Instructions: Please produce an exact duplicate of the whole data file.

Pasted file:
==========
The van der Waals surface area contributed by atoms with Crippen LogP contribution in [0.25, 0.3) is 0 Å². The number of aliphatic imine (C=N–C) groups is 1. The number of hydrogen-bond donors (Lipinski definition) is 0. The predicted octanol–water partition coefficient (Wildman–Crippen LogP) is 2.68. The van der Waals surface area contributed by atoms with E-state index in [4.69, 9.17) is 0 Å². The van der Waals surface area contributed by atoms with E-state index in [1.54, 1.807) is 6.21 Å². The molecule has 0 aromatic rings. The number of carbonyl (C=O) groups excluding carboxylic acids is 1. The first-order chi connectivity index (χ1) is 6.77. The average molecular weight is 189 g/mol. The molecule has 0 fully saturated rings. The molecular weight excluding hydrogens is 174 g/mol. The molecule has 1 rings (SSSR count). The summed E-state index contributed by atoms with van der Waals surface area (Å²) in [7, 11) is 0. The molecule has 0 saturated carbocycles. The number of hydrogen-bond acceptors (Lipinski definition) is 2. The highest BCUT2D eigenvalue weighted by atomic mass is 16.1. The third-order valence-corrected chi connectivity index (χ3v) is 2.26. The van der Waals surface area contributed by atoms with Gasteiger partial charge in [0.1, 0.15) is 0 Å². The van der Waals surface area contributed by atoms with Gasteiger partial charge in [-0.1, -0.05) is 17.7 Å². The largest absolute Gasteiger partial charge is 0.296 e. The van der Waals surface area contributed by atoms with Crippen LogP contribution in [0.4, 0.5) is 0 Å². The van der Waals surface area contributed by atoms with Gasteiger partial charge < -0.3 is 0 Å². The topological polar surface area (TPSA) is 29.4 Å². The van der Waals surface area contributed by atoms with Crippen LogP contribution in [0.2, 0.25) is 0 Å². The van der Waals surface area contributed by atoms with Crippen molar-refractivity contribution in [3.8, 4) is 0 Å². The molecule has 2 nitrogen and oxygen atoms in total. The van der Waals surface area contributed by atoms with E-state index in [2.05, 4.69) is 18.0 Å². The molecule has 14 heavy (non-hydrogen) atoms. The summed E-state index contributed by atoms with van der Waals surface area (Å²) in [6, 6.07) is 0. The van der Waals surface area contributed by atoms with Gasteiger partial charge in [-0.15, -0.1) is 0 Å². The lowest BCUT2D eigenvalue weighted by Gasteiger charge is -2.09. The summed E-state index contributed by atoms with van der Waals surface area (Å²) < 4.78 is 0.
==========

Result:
The van der Waals surface area contributed by atoms with Crippen LogP contribution in [0.25, 0.3) is 0 Å². The number of aliphatic imine (C=N–C) groups is 1. The number of hydrogen-bond donors (Lipinski definition) is 0. The predicted octanol–water partition coefficient (Wildman–Crippen LogP) is 2.68. The van der Waals surface area contributed by atoms with E-state index in [4.69, 9.17) is 0 Å². The van der Waals surface area contributed by atoms with E-state index in [1.54, 1.807) is 6.21 Å². The molecule has 0 aromatic rings. The number of carbonyl (C=O) groups excluding carboxylic acids is 1. The first-order chi connectivity index (χ1) is 6.77. The average molecular weight is 189 g/mol. The molecule has 0 fully saturated rings. The molecular weight excluding hydrogens is 174 g/mol. The molecule has 1 rings (SSSR count). The summed E-state index contributed by atoms with van der Waals surface area (Å²) in [7, 11) is 0. The molecule has 0 saturated carbocycles. The number of hydrogen-bond acceptors (Lipinski definition) is 2. The highest BCUT2D eigenvalue weighted by atomic mass is 16.1. The third-order valence-corrected chi connectivity index (χ3v) is 2.26. The van der Waals surface area contributed by atoms with Gasteiger partial charge in [0.1, 0.15) is 0 Å². The van der Waals surface area contributed by atoms with Gasteiger partial charge in [-0.1, -0.05) is 17.7 Å². The largest absolute Gasteiger partial charge is 0.296 e. The van der Waals surface area contributed by atoms with Crippen LogP contribution in [0.4, 0.5) is 0 Å². The van der Waals surface area contributed by atoms with Gasteiger partial charge < -0.3 is 0 Å². The topological polar surface area (TPSA) is 29.4 Å². The van der Waals surface area contributed by atoms with Crippen LogP contribution in [0.2, 0.25) is 0 Å². The van der Waals surface area contributed by atoms with Crippen molar-refractivity contribution in [3.8, 4) is 0 Å². The molecule has 2 nitrogen and oxygen atoms in total. The van der Waals surface area contributed by atoms with E-state index in [2.05, 4.69) is 18.0 Å². The molecule has 14 heavy (non-hydrogen) atoms. The summed E-state index contributed by atoms with van der Waals surface area (Å²) in [6, 6.07) is 0. The van der Waals surface area contributed by atoms with Gasteiger partial charge in [-0.15, -0.1) is 0 Å². The lowest BCUT2D eigenvalue weighted by Gasteiger charge is -2.09. The summed E-state index contributed by atoms with van der Waals surface area (Å²) < 4.78 is 0.